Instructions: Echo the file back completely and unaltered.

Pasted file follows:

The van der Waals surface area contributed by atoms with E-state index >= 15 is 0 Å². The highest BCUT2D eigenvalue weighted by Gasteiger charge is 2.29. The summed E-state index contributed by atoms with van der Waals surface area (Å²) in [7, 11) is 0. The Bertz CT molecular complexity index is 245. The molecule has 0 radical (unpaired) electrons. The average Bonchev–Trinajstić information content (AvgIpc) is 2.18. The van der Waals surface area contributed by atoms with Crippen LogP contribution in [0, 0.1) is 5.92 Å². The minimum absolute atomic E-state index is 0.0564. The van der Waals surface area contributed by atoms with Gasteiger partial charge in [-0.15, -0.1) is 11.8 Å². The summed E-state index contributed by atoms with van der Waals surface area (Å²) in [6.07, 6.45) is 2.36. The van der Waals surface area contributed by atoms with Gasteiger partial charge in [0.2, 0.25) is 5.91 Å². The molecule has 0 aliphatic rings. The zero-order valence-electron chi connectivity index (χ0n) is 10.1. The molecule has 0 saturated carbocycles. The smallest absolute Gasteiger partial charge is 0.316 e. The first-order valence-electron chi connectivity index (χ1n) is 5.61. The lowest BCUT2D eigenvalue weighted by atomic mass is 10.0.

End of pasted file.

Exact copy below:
The van der Waals surface area contributed by atoms with E-state index >= 15 is 0 Å². The highest BCUT2D eigenvalue weighted by Gasteiger charge is 2.29. The summed E-state index contributed by atoms with van der Waals surface area (Å²) in [7, 11) is 0. The Bertz CT molecular complexity index is 245. The molecule has 0 radical (unpaired) electrons. The average Bonchev–Trinajstić information content (AvgIpc) is 2.18. The van der Waals surface area contributed by atoms with Crippen LogP contribution in [0, 0.1) is 5.92 Å². The minimum absolute atomic E-state index is 0.0564. The van der Waals surface area contributed by atoms with Gasteiger partial charge in [-0.15, -0.1) is 11.8 Å². The summed E-state index contributed by atoms with van der Waals surface area (Å²) in [6.07, 6.45) is 2.36. The van der Waals surface area contributed by atoms with Gasteiger partial charge in [0.2, 0.25) is 5.91 Å². The molecule has 0 aliphatic rings. The zero-order valence-electron chi connectivity index (χ0n) is 10.1. The molecule has 0 saturated carbocycles. The smallest absolute Gasteiger partial charge is 0.316 e. The first-order valence-electron chi connectivity index (χ1n) is 5.61. The lowest BCUT2D eigenvalue weighted by atomic mass is 10.0.